Facing tough questions about the direction of its heavily used and heavily targeted Windows platform, Microsoft acknowledged it has work ahead to build more effective software-management capabilities into its products while at the same time ridding those products of the vulnerabilities that continue to open the door to attacks.
Along with pronouncements on Microsoft’s renewed dedication to manageability and security this week from executives — including CEO Steve Ballmer — the company announced it had to revise some of its monthly patch updates that were meant to simplify the process.
However, despite apparent setbacks, Microsoft has won some measure of praise for improving its development process and dealing with the onslaught of security holes in its software.
“They’ve taken significant and serious steps,” Forrester analyst Jan Sundgren told TechNewsWorld, referring to both future and present benefits from the Redmond, Washington-based software company’s initiatives. “There could be more vulnerabilities if Microsoft didn’t go through all of this.”
When asked about Microsoft’s reputation for releasing software that has not been designed with application-management features in mind — which is a key component of the company’s .NET Web services initiative — Ballmer agreed that Microsoft must begin to fold management into its software from the start.
Speaking at the Gartner Symposium in Lake Buena Vista, Florida, Ballmer admitted that Microsoft’s emphasis on building features into its applications has made managing those applications difficult.
Gartner research vice president Richard Stiennon told TechNewsWorld that Microsoft tends to build in unnecessary features that increase complexity and often weaken security.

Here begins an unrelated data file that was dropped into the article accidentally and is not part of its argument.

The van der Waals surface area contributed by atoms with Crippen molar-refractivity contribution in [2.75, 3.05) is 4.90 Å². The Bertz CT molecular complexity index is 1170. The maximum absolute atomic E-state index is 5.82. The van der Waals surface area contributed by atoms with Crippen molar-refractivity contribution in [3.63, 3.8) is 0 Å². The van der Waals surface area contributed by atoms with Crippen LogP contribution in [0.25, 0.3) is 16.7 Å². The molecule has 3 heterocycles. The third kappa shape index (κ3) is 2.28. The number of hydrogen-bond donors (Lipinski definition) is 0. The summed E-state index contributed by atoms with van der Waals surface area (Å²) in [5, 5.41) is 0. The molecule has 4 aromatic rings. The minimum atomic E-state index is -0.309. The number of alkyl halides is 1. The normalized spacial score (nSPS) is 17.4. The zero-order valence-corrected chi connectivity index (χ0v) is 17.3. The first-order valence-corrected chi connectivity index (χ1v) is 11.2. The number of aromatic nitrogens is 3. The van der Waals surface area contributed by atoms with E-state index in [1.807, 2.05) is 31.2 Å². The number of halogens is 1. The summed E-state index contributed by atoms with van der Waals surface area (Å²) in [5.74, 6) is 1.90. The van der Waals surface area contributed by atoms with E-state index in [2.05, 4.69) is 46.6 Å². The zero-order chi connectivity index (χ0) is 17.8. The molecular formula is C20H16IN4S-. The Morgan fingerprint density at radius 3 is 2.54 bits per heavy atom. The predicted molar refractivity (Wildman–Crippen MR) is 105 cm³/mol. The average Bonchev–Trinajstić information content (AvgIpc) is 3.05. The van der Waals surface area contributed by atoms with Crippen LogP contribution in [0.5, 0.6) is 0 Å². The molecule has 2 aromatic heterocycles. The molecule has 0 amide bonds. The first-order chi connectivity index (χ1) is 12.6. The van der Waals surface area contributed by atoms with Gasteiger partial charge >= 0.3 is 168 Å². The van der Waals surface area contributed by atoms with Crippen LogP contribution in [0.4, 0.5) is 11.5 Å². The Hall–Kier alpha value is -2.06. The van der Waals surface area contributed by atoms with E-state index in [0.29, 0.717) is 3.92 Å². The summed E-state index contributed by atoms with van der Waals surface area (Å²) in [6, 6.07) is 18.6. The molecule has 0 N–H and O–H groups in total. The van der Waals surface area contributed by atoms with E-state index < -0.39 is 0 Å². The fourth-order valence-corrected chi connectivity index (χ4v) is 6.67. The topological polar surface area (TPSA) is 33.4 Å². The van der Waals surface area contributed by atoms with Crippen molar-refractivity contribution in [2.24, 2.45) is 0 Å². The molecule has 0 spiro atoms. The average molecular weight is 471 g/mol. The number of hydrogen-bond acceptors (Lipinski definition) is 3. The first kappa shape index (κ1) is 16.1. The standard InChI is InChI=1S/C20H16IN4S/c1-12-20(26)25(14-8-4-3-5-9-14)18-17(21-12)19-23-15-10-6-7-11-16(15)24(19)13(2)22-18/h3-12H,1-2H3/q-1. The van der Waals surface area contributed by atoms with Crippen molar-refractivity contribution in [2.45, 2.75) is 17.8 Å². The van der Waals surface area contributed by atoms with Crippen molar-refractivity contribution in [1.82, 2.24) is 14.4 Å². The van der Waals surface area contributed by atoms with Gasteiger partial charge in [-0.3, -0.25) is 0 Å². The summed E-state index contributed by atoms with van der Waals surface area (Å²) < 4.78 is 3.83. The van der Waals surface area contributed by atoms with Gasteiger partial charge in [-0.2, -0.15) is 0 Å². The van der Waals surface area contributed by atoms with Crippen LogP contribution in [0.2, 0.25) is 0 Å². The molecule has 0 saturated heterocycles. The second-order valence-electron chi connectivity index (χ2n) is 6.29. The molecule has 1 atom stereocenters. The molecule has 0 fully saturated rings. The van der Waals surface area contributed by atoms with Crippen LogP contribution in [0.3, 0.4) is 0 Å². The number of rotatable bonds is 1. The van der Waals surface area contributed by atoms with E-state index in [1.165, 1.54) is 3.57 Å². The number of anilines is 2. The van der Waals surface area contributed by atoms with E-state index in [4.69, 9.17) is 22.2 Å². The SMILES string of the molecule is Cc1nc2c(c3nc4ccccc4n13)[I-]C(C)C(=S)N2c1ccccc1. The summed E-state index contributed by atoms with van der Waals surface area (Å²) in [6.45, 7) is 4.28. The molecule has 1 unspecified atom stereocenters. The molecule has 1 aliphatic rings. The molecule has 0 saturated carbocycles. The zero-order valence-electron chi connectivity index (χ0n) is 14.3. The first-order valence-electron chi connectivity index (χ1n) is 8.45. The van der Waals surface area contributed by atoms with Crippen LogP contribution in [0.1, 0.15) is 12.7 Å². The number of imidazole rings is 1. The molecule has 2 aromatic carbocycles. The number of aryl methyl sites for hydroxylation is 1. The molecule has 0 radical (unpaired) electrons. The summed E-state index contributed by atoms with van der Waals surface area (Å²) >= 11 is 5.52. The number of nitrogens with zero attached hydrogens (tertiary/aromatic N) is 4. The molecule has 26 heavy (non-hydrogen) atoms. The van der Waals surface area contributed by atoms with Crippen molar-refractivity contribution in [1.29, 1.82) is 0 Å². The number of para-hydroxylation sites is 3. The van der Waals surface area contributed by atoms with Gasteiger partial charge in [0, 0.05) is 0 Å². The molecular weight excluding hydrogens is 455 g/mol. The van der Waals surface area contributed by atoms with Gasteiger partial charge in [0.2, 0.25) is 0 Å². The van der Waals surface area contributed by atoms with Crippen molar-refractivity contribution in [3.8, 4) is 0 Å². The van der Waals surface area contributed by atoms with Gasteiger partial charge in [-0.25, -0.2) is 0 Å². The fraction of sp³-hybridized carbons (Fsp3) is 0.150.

“They are convinced internally when they build in functionalities that the rest of the world needs those too, yet many [people] don’t,” Stiennon said. He cited Microsoft’s use of Visual Basic functionality in e-mail software that paved the way for early virus and worm outbreaks and has since been “totally turned off, finally.”
Security Song and Dance
Ballmer also referred this week to increased security efforts, telling symposium attendees that Microsoft is at least as secure as open-source software, including rival operating system Linux.
Ballmer, who recently likened Microsoft’s focus on security to the software giant’s eventual embrace of the Internet in 1995, said he hopes and believes that 2004 will be marked by fewer security issues in Microsoft products than this year, which brought the Slammer, Blaster, SoBig and other worms designed to exploit vulnerabilities in the company’s systems.
“Some of those are long-term goals,” Microsoft security program manager Stephen Toulouse told TechNewsWorld. “Software is made by humans and it will have errors in it, but I think, in the long term, it is realistic to say we’ll work toward these goals.”
Patching Up Procedure
One of Microsoft’s more immediate security response moves has been to issue monthly vulnerability and patch updates — except when critical holes require more immediate measures. However, the first monthly update, released last week, required two major revisions for Microsoft’s Windows operating system and the company’s Exchange e-mail server.
Toulouse said the patches would not work with some foreign-language versions of the software or with other applications, such as antivirus and networking software. He indicated the issues highlight both the complexity of patching and Microsoft’s efforts to simplify it.
“After we release our patches, the investigation of security vulnerabilities doesn’t stop,” Toulouse said. “We are diligently working with support people so we can make sure they can install [patches].”
Better by the Worm
Forrester’s Sundgren said it is good that Microsoft has recognized the difficulties associated with patch management, which increasingly is being simplified by specialized software. “More companies will be using those tools,” Sundgren said.
Stiennon said Gartner views the Microsoft security update move, which will now mean monthly updates on the second Tuesday of every month, as helping corporations deal with patches. However, he added that waiting to release a patch for a known vulnerability also presents a risk, and, unfortunately, security improvements are often based primarily on threats that force action.
“They’re getting better with each worm,” Stiennon said of Microsoft’s patching process. “It’s very painful, but more people are up to date on their antivirus, and now a lot more are using firewalls.”